Ah, the beauty of the unspoiled wilderness! The stunning vistas of pristine nature stretching on forever under a clear blue sky invite dreams of endless exploration and adventure, discovering sights unseen and wonders new. The land of opportunity awaits any explorer brave enough to set their sights away from the convenience of a pre-made world, albeit with one small disclaimer. FICSIT doesn’t send people into space for the joy of pure freedom in a new land, but rather expects something in return. That pristine planet is a giant ball of untapped resources just begging to be exploited, with every leaf, rock and mysterious whatsit getting repurposed into whatever Project Assembly turns out to be. It’s a lovely handcrafted planet with plenty to explore, but a good chunk of it is going to be covered by massive clanking machines all tuned to pay off your debt to the resource-hungry FICSIT corporation.
Which is, of course, far more rewarding than it really ought to be. There’s something about a new world that makes it hard to resist putting it to work, and once you’ve got one assembly line churning out products it’s much easier to build another, and then a few more to keep them company. The Satisfactory open alpha this weekend is a peek at the opening stages, taking the player from a scrub with only a few hand tools to get anything done to creating a fully-functioning home base with multiple automated assembly lines running to provide all the resources one could hope for. And it all starts with little more than a chisel, scanner, wildlife-zapper and the skeletal structure created from the landing pod that will eventually be a fully-functioning home base.
The alpha sets you down in a green field with stands of trees and scrub brush everywhere, perfect to quickly clear off and use as biomass for the power supply. Once home base is established, preferably near mineral deposits for maximum efficiency, it’s time to create the production facility of your dreams. The computer at home base gives milestones, reached by feeding it resources that have been refined into items like iron sheets or rods, copper wiring, cement, etc, and once it’s got enough you’re rewarded with new things to build. The first few milestones involved turning the outline of home base into a fully-functioning production facility, complete with a shuttle to send resources into space, and after that it’s time to build the space elevator. Project Assembly is hungry for materials and that little shuttle just isn’t going to cut it in the long term.
That’s all just a cheap excuse to build a complicated set of machines interacting to create as many widgets as possible. Dump a mining unit on a mineral deposit, send a conveyor belt to the refiner to turn the raw ore into ingots, the ingots go to a materials processor to turn into rods or plates, etc. The buildings take power, which is supplied by grabbing up wood and leaves and at first dumping directly into the biomass converter and then refining it into biomass blocks or fuel cells. Like everything in Satisfactory, however, efficiency is key, and the power converters take 200 units of fuel. 200 leaves burn out much more quickly than 200 compressed biomass blocks, which in turn aren’t as efficient as refined biomass fuel. They produce the same power but it’s nice not to have to tend multiple power sources spread out over the landscape.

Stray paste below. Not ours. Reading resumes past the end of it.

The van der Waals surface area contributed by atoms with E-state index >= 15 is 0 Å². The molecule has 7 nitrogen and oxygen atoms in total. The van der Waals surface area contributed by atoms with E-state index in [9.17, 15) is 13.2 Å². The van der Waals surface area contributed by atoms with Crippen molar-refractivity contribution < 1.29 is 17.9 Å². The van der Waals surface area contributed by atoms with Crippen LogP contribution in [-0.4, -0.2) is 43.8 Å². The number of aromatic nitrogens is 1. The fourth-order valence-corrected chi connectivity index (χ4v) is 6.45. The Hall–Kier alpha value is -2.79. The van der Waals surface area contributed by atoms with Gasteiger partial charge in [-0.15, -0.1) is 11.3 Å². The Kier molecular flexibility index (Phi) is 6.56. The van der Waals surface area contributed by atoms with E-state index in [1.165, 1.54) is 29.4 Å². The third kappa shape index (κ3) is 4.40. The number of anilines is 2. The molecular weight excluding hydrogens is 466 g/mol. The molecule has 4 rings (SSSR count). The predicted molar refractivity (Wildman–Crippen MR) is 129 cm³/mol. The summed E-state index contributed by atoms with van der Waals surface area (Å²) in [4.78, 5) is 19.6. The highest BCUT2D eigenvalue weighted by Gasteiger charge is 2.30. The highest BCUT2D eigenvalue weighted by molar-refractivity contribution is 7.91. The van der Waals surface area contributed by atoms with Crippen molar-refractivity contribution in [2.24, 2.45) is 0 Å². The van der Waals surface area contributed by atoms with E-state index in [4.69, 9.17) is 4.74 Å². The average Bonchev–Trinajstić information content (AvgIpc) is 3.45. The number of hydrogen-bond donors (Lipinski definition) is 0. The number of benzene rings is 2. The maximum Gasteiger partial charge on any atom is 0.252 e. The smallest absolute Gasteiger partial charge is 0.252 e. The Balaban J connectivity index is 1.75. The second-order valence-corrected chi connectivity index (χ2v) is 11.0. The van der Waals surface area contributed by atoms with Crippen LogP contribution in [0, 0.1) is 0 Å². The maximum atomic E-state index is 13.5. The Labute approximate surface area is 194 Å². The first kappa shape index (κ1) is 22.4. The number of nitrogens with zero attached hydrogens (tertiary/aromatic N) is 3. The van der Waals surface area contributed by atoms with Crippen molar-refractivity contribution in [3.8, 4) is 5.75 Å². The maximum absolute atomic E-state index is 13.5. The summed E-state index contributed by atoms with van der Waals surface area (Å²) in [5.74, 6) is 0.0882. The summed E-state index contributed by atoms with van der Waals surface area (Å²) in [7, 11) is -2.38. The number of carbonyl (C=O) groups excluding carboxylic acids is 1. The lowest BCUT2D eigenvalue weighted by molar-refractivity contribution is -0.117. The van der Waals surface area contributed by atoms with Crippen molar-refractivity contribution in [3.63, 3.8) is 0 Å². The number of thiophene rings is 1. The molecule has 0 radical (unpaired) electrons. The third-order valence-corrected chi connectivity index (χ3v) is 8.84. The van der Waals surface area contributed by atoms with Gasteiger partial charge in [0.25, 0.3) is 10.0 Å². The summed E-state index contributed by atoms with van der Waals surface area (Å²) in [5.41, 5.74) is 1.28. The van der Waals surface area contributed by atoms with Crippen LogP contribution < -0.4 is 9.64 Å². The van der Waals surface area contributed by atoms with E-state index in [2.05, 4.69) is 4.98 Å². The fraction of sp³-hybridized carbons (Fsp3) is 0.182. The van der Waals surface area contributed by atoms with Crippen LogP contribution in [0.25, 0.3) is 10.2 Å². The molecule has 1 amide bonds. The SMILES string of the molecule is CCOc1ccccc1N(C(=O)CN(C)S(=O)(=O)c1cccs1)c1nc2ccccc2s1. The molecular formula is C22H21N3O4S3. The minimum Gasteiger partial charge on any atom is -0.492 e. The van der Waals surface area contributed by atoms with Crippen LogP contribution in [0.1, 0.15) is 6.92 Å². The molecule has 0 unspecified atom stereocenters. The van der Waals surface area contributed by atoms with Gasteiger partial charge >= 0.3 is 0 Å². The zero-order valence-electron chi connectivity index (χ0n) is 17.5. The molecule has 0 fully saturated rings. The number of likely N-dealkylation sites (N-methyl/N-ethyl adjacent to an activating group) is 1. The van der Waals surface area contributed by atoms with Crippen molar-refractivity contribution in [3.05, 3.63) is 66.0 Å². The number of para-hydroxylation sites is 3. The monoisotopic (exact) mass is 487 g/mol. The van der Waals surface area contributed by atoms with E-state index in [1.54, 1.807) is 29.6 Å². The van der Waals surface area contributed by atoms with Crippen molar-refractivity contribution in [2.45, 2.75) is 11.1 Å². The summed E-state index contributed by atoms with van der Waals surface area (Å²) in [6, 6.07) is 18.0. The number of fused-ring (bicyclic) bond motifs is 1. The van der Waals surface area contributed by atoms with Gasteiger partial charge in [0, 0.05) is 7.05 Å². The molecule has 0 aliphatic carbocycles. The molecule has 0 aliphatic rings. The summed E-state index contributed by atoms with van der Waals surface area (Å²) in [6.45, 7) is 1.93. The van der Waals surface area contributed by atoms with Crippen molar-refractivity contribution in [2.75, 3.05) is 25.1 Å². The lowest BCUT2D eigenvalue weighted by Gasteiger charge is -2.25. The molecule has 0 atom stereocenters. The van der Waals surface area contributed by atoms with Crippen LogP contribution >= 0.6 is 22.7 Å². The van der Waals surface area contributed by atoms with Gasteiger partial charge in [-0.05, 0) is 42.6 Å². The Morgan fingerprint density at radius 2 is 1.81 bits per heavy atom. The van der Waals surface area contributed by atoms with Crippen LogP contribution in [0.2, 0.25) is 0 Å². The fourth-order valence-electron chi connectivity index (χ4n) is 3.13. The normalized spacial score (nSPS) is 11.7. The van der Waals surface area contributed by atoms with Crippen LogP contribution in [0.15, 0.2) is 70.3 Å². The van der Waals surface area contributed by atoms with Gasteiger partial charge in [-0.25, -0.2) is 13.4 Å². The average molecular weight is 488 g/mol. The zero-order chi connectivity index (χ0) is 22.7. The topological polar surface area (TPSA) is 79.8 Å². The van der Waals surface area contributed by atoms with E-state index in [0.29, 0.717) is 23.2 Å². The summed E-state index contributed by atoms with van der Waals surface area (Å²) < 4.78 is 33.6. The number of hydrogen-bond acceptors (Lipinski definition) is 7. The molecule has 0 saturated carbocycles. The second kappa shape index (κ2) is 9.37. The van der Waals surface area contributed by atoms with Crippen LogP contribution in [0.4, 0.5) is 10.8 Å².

The same quest for efficiency holds true in making a production line. The mining machine can produce X units per minute, and the refiner works at the same tempo, but it’s unlikely that the processor can pump out as many units per second as it receives resources for and that results in a backlog. No resource is wasted, but it hurts the soul a bit to see machines backed up and unproductive, so installing a conveyor-splitter to evenly divide the ingots between two processors speeds up the line, and then a conveyor merger puts the output back together again before everything ends up in the storage unit. Anything you build has a cost associated with it in terms of plates, cables, rods, etc, but once you’ve built a decent infrastructure you should have a ready supply. Seeing the empty wilderness turn into a functioning set of production systems really shouldn’t feel so good, but when you’ve built a series of machines that do exactly what you want, it’s hard to deny the world feels like a better place for it.
The Satisfactory alpha is a small slice of what promises to be a much larger game. There’s a lot of content I’ll admit to not seeing, such as a 5km x 5km handcrafted planet that I mostly kept to one area of, and completing the space elevator can wait for the pending Early Access (or whatever the Epic store equivalent is called) release on March 19. It took me a bit to come to grips with all Satisfactory‘s systems, helped in no small part by watching a developer video explaining how the various pieces work together, but with a mental push in the right direction the game’s potential opened wide. The planet is a beautiful untamed wilderness with stunning vistas, wildlife that ranges between hostile and indifferent, and pristine blue skies, but it’s also an incredible platform on which to build a giant machine that works. Sorry, nature, but you lose out on this one.